Junction pools are formed wherever two bodies of moving water converge, such as the famous “Junction Pool” where the Beaverkill and Willowemac join in the Catskills. It is said that “Junction Pool is thought to possess strange and mystifying currents, causing migrating trout to linger for days while they try to decide which stream to follow.”
Indeed, junction pools can be difficult to fish, mainly due to so many conflicting currents. Although every junction pool is different, they do have some similarities in regards to the prime lies within each section.
Dissecting Junction Pools
The best way to learn how to fish junction pools on large streams and rivers is to visit a small stream where you know similar pools exists. Find a place where the water is low and clear enough to see the bottom and study the layout of the stream bed.
First, take note of where the ledges occur. Hint: they’re typically at the head of the pool on the main stem side, right where the water dumps into the pool. Tributaries that come in on a more perpendicular angle basically help cut out that ledge, which will typically be the deepest part of the pool, too. Although every situation is different, and no two streams are the same, this feature seems pretty consistent.
Second, take note of how the currents come together and where the seams are located. If there are rocks or some other type of structure, pay attention to how the currents play around that structure.
Third, the more perpendicular the streams are where they join, the more likely you’ll get that whirlpool effect, which can basically wash out a big bowl-shaped pool. In these cases, I usually find steep drop-offs on each side.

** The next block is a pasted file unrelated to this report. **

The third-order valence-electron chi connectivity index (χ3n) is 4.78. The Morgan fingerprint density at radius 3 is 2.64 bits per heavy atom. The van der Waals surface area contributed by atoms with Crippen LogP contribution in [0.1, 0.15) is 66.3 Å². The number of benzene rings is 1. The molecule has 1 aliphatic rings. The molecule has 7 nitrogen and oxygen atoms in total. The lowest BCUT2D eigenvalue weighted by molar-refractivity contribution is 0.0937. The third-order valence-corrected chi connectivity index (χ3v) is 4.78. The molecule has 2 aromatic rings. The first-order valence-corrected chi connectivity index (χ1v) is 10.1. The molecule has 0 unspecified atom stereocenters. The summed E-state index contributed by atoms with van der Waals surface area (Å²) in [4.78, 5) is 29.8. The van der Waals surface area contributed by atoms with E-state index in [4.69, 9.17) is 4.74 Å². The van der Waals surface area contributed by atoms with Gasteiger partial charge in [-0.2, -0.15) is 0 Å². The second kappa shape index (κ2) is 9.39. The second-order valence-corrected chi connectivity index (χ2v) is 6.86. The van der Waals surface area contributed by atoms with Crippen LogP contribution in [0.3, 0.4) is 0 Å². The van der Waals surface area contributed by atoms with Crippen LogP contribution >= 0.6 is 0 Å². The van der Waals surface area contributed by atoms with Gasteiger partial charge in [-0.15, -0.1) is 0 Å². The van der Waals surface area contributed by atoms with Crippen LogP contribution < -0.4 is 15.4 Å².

Fourth, the tailout of the pool is especially important to note. When feeding, such as during hatches, many fish will leave the deeper parts of the pool and stage in the shallower tailouts.
It might be worth noting that junction pools created by rivers of similar size that converge at gradual angles may not have distinct, carved-out ledges. For instance, where First Fork Sinnemahoning Creek and East Fork Sinnemahoning Creek meet, there’s hardly even a pool because the streams run almost parallel for about 50 yards before joining. These streams mesh almost seamlessly together.
However, junction pools formed by streams or tributaries joining at nearly-perpendicular angles will always provide good holding water for trout as long as each stream has enough volume and current to continuously wash out a deep pool. So if you’re targeting new streams and rivers and want to get on fish right away, look at a map and find those places where tributaries join the main stem at perpendicular angles. You’ll almost always find a deep pool with good structure there, and there will almost always be trout present.
Example #1 – First Fork Sinnemahoning Creek and Southwoods Branch
This photo shows where two streams converge, First Fork (on the left in the photo) and Southwoods Branch (on the right in the photo). In this example, where both streams are nearly equal in size, although First Fork is slightly larger, ledges (the yellow lines) are created in multiple places. Naturally, these will be hot spots.
Another hot spot is immediately downstream of the most turbulent water in the pool, right where the water begins to flatten and where the tailout begins. From here to the bottom of the pool where it empties into riffles, fish will stage when feeding.
More hot spots are in the seams at the head of the pool. I know this graphic is rudimentary, at best, but hopefully it helps you visualize how most trout will hold in these situations.
But notice the three fish outlined in pink. These fish are generally overlooked in junction pools. Most anglers, I think, focus on the deeper water, and for good reason – that’s where the majority of the trout are going to be. But they often forget to hit these little corners. Compared to the rest of the pool, these corners are shallow and don’t look like much. Truth is, these are typically calm spots, out of the main current, where food will naturally gather and make for easy dining for trout.